Eighth Sunday after Pentecost Lectionary Reflection, Year B
July 19, 2015
So he came and proclaimed peace to you who were far off and peace to those who were near; for through him both of us have access in one Spirit to the Father. So then you are no longer strangers and aliens, but you are citizens with the saints and also members of the household of God, built upon the foundation of the apostles and prophets, with Christ Jesus himself as the cornerstone. Ephesians 2:17-20
Peace. Sometimes it seems like such an elusive word, such a foreign concept–especially if you’ve been spending much time with social media in the past few weeks or if you follow the news. We humans crave peace and need peace, but we’re not very good at making and keeping peace. Thankfully, our Lord IS in the peace business–proclaiming and passing and breathing peace into the darkest corners of this fallen and fragmented world of ours, and exhorting us to find peace in rest and time apart.
In the epistle lesson this week, Paul reminds the church at Ephesus that even though they were once without Christ and not part of the people of Israel, they are now no longer aliens but hold full citizenship and family relationship in God’s house. It may help to lay some cultural groundwork so that congregants can fully appreciate the radical good news Paul is communicating. Once that foundation is laid, it won’t take much effort to relate Paul’s words to our situation today. Who are the gentiles of the 21st century? Who are the outsiders in your congregation’s worldview?
If border crossings and illegal immigrants are on the minds of the people in your context, this passage speaks easily to that. If it happens to be racial and ethnic divides that segregate neighborhoods, towns, or congregations, Paul’s words apply there, too. If gender and sexuality issues create insiders and outsiders in your context, how might you make the connection using Paul’s illustration? It’s also not a stretch to speak in terms of interfaith relationships or about the “nones” or “spiritual-but-not-religious” folk in the community. Wherever there are insiders and outsiders, Paul’s words about Jesus breaking down walls and drawing all people into his peace and into “one new humanity” speak a fresh and compelling message to today’s congregations and faith communities. There is plenty of material in this week’s epistle for preaching and teaching where Word meets world.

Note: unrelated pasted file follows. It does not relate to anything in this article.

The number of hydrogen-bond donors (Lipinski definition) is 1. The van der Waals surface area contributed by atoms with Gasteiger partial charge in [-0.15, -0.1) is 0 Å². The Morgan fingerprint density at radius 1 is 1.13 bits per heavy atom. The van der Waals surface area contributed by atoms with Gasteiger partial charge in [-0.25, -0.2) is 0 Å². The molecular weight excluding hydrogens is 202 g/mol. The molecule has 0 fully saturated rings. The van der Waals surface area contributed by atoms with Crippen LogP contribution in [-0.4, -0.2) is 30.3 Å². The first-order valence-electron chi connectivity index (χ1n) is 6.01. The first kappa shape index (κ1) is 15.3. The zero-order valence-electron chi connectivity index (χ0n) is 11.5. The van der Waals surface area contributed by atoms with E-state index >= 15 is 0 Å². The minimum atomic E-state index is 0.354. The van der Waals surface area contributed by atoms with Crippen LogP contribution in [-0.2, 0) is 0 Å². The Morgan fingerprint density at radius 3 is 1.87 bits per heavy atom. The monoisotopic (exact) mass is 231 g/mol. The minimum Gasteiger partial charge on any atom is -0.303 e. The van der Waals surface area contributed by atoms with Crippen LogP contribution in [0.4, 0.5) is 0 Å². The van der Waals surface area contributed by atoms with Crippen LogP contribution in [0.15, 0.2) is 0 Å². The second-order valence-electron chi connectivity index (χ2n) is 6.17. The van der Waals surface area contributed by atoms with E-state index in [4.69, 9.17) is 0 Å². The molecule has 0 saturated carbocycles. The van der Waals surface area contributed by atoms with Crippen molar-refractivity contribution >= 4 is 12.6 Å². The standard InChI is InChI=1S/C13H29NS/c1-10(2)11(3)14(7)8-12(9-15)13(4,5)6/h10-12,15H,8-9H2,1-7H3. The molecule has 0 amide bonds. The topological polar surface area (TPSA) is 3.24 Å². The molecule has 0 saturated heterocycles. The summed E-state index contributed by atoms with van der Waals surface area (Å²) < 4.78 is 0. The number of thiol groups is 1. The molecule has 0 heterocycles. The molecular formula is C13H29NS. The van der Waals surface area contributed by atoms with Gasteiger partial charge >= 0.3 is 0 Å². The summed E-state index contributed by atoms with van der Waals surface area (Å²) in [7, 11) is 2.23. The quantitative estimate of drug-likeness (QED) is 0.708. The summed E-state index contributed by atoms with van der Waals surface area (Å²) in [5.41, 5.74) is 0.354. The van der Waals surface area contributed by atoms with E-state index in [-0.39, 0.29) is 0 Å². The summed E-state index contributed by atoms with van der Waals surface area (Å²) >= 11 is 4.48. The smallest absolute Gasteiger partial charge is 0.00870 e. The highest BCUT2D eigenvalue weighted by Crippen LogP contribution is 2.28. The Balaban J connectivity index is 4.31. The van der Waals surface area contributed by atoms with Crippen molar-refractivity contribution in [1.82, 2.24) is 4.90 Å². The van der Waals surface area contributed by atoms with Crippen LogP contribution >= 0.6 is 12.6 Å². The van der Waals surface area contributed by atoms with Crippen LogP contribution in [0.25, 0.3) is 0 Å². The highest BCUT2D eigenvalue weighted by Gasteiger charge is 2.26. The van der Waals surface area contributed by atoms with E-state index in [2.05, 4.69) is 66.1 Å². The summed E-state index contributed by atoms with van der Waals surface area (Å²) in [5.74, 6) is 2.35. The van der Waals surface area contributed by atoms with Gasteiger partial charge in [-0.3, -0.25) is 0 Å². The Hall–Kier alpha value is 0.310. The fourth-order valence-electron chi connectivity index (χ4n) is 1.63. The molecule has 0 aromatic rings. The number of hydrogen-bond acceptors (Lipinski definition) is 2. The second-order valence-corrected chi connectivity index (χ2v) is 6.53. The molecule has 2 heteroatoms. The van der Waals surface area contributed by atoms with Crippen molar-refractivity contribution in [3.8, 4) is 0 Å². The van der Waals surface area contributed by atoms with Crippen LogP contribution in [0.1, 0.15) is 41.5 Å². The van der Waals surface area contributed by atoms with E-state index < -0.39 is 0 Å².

Perhaps, however, you need to preach and teach about another kind of peace–the kind of peace and solitude that Jesus exhorts his disciples to find. Maybe you’re feeling worn down and exhausted by the work of ministry and the myriad claims on your time and energy. If you are, then chances are some of your leadership is feeling that way, too. Our culture pushes and promotes busyness as the new definition of “fine and dandy.” Being busy, being connected, and being a master of multi-tasking are often perceived as signs of success and achievement.
Experts in fields ranging from management to wellness, however, now side with Jesus. In fact, Jesus could probably make bank as a career coach in contemporary North America as more and more people realize that something has to give. Those who would lead, who would be successful, and who want to accomplish good work must have rest and renewal.